Editor’s Note: With your lineup likely set for the week, we take the easy reading time of Saturday afternoons to bring you the Dynasty Confessional featuring entertaining stories from your DLF brethren. If you’d like to have your tale told, fill out the Dynasty Confessional Form and we may choose to interview you.
Today we share two sad tales, from Ryan Mattern and R. Krcil.
Ryan Mattern’s Story
The summer of 2002 marked the first time my friends and I would venture into the world of dynasty fantasy football. We held a ten team draft, and I acquired many talented players. We all endured varying levels of success for the following years, but I felt I was starting to “get it” faster than many of the other newcomers.
I was fielding a very respectable lineup in the 2004 season. I felt like I was a player away from winning a championship. My claim to fame at the time was my quarterback duo of Dante Culpepper and Peyton Manning, but by week five, I realized my team was lacking running back depth. Each week, my great quarterbacks would record great stats, but one would be stashed away on my bench. I knew I had to change something. I planned on cashing in on my talented quarterback group, so I began searching through my opponents rosters for a team who needed help at the position. What followed would be the worst trade I’ve ever made.
Chris Brown was having a great year under the tutelage of his Head Coach, Jeff Fisher. Brown was averaging nearly five yards per carry that year, and I decided to aggressively pursue him. The Brown owner was very interested in Manning, so I decided to negotiate a deal with him. At the time, Brown was considered a trendy asset to possess, but I knew I needed more poker chips to be placed on the table before I called with my “Manning cards”.
On October 7, 2004, I negotiated a deal that sent Manning to a league mate. In return, I would receive Brown, Reggie Williams, and a 2005 first round rookie pick. The next year I would draft Mark Clayton with the draft pick I acquired in my Manning deal.
On the surface the trade doesn’t seem catastrophic, but even in plain sight, it wasn’t a good one. Even an optimist would say that Brown, Williams, and Clayton had mediocre careers. The real disaster came in a different form of hindsight. Culpepper and Manning were each yielding about the same value on the trade market that year. I could have traded Culpepper and kept Manning. Since the 2004 season ended, Manning has had over 25,000 more passing yards and over 200 more touchdowns than Culpepper. I could have lived with myself after trading Culpepper for that middling talent, but instead, I’ve had to endure watching Manning fill the record books with his name for the past eight years. All the while, knowing he could have been my fantasy signal caller.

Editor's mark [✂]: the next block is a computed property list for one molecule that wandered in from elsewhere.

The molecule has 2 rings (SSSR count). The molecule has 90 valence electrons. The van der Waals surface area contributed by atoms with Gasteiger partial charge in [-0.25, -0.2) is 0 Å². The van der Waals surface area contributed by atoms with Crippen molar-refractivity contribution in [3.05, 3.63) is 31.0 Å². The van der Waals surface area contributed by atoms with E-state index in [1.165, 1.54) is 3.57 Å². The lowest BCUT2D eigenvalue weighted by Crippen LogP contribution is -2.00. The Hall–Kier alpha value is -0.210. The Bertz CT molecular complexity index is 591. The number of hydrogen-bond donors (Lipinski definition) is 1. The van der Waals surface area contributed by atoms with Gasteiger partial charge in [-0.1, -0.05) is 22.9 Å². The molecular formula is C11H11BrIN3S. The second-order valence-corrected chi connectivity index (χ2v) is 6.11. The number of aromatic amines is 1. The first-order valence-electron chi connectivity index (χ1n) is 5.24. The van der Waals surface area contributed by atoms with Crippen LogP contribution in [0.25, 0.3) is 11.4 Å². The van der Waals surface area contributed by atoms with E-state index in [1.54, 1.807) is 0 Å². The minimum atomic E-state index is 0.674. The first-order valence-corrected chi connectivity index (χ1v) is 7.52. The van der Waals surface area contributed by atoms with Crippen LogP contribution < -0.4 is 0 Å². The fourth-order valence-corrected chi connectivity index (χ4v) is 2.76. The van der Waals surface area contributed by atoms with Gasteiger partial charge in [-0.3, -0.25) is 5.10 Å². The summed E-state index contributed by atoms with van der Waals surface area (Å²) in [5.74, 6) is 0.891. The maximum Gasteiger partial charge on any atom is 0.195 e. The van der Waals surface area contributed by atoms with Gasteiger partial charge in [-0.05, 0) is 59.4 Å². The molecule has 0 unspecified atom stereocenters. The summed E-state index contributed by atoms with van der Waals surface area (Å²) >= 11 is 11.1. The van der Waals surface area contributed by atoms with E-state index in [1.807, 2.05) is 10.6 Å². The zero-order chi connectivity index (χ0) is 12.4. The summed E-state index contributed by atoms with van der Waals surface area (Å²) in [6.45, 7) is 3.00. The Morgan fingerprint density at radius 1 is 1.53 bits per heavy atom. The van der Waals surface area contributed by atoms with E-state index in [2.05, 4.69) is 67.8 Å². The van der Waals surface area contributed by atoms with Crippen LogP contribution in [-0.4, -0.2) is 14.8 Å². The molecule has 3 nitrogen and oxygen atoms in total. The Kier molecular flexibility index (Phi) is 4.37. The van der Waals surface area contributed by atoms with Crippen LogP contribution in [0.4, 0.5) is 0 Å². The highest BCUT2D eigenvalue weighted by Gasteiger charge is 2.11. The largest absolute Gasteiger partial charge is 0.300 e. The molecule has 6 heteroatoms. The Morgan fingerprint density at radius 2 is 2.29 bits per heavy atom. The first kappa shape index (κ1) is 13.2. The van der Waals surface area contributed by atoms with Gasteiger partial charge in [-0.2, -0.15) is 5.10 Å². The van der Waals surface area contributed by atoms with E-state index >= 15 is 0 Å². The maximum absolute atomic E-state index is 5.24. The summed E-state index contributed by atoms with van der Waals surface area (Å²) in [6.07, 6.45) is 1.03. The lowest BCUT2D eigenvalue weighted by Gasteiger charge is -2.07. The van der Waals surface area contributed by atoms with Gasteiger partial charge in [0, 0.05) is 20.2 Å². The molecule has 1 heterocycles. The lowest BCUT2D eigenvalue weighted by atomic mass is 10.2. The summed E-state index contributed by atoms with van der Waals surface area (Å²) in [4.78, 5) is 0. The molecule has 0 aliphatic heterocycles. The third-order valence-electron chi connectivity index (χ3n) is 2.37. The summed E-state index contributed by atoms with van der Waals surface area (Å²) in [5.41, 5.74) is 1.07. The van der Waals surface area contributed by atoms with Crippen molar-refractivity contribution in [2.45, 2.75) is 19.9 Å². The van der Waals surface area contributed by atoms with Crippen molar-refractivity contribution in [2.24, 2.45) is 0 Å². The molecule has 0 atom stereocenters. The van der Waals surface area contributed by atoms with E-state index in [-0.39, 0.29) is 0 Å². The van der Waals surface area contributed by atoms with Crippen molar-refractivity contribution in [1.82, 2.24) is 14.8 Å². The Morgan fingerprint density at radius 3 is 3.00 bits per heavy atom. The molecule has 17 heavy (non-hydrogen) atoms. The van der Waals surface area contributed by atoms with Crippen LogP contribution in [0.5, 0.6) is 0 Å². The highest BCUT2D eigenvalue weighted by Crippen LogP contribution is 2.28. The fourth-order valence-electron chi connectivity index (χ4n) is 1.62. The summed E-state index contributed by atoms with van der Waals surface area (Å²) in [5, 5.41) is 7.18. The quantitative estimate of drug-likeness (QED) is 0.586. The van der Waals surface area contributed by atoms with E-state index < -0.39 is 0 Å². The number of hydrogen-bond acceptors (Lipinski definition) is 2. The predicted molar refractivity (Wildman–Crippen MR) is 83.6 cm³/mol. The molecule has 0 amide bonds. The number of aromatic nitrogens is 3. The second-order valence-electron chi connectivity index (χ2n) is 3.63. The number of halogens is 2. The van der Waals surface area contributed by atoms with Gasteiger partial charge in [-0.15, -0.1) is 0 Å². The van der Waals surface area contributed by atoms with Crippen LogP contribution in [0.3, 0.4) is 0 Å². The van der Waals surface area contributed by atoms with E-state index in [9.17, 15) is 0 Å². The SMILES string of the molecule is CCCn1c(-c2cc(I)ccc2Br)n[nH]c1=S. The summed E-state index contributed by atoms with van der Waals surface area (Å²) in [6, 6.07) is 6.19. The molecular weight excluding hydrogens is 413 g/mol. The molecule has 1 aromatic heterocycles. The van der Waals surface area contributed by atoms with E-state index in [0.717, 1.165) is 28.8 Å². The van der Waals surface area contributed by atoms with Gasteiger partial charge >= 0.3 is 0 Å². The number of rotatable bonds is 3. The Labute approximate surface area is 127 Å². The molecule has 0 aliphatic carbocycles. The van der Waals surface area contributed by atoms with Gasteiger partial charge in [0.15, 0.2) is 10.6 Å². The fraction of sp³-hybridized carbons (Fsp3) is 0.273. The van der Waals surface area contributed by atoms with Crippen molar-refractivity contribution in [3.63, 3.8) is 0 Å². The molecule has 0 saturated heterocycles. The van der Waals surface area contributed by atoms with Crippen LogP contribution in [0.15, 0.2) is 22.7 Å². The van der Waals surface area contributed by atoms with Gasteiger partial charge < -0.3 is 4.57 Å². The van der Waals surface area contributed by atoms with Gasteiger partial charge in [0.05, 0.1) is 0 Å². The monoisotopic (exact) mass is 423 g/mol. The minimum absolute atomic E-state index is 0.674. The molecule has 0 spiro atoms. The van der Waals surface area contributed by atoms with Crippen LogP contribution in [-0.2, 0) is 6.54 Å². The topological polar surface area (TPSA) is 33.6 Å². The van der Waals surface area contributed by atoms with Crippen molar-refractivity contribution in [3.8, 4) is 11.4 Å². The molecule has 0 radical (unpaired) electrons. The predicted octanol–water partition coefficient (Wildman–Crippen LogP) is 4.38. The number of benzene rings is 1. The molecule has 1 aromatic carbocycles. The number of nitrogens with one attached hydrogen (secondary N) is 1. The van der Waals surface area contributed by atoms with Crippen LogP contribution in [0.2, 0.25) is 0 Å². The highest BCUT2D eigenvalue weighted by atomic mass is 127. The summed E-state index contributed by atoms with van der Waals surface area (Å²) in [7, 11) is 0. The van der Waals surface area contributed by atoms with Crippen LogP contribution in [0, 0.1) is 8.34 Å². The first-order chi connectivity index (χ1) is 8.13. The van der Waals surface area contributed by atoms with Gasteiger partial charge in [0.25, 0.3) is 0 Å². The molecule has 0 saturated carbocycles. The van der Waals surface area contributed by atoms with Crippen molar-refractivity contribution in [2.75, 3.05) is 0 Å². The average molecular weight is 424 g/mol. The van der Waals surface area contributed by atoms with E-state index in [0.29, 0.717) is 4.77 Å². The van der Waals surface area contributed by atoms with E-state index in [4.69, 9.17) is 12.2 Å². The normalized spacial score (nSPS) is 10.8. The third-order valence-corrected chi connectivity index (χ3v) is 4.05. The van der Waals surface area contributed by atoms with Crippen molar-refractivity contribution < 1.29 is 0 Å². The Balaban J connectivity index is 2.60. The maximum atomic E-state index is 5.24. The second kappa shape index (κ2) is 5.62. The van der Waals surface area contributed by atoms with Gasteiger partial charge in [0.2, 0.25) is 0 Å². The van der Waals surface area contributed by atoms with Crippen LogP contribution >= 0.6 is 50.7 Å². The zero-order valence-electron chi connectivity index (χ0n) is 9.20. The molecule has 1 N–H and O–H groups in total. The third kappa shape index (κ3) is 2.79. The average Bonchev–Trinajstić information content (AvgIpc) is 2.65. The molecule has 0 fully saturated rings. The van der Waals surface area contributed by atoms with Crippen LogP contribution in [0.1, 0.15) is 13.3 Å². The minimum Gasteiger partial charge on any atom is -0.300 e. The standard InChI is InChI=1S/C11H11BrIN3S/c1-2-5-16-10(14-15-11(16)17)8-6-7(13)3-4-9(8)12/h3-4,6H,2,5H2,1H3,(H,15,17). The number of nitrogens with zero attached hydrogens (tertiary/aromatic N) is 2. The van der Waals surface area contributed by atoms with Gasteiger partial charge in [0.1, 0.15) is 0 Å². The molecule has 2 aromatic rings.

R. Krcil’s Story
My friends and I had done dynasty fantasy football for years, but 2012 was the first year we decided to introduce a “super-flex” position. Essentially, we could start a second quarterback if we chose to. The allure with a two quarterback league is the quarterback position is valued at a much higher level than in conventional leagues. I decided to investigate what some of my bench quarterbacks would be worth in a market that now valued them higher than before.
My running backs were not looking very strong heading into the season. Maurice Jones-Drew was currently “holding-out”, and not participating in preseason games. That worried me because I did not know whether or not he would contribute in my quest for a championship. I rostered C.J. Spiller, but at the time, he was considered to be a player I would play in my flex position; I did not envision him having the year that he had in 2012.
The player that all of my friends were talking about was Ryan Williams. He was returning from knee surgery, to what would essentially be his rookie year for the Arizona Cardinals. There wasn’t much statistical evidence that supported Williams’ spike in value among my group, but I decided he would have a tremendous season.
I had a backup quarterback named Colin Kaepernick on my team. My friends and I got together one afternoon to view a few preseason games together. We watched as Kaepernick ran for 92 yards and a touchdown in his first preseason game of the year. I thought it was great that my young quarterback just had an awesome game, all in front of potential buyers. I figured Kaepernick would surely see very little playing time, if any, in the near future. The San Francisco 49ers already had Alex Smith as their starter, whom took them to within a game of the Super Bowl, just months before. I had very little use for a backup quarterback, but I did need a starting running back.
I used Kaepernick’s big game as leverage in trading. I am very keen in the art of negotiation, so I sent out a “feeler” offer to the Williams owner. That is to say, I sent an offer in which, I expected to be declined, yet I felt would measure the owners interest in my young backup signal caller. I offered him Kaepernick for Williams, straight up. Surprisingly, within hours he accepted the deal.
Kaepernick is now considered a consensus top-15 player in “super-flex” leagues, and Williams is barely rosterable.
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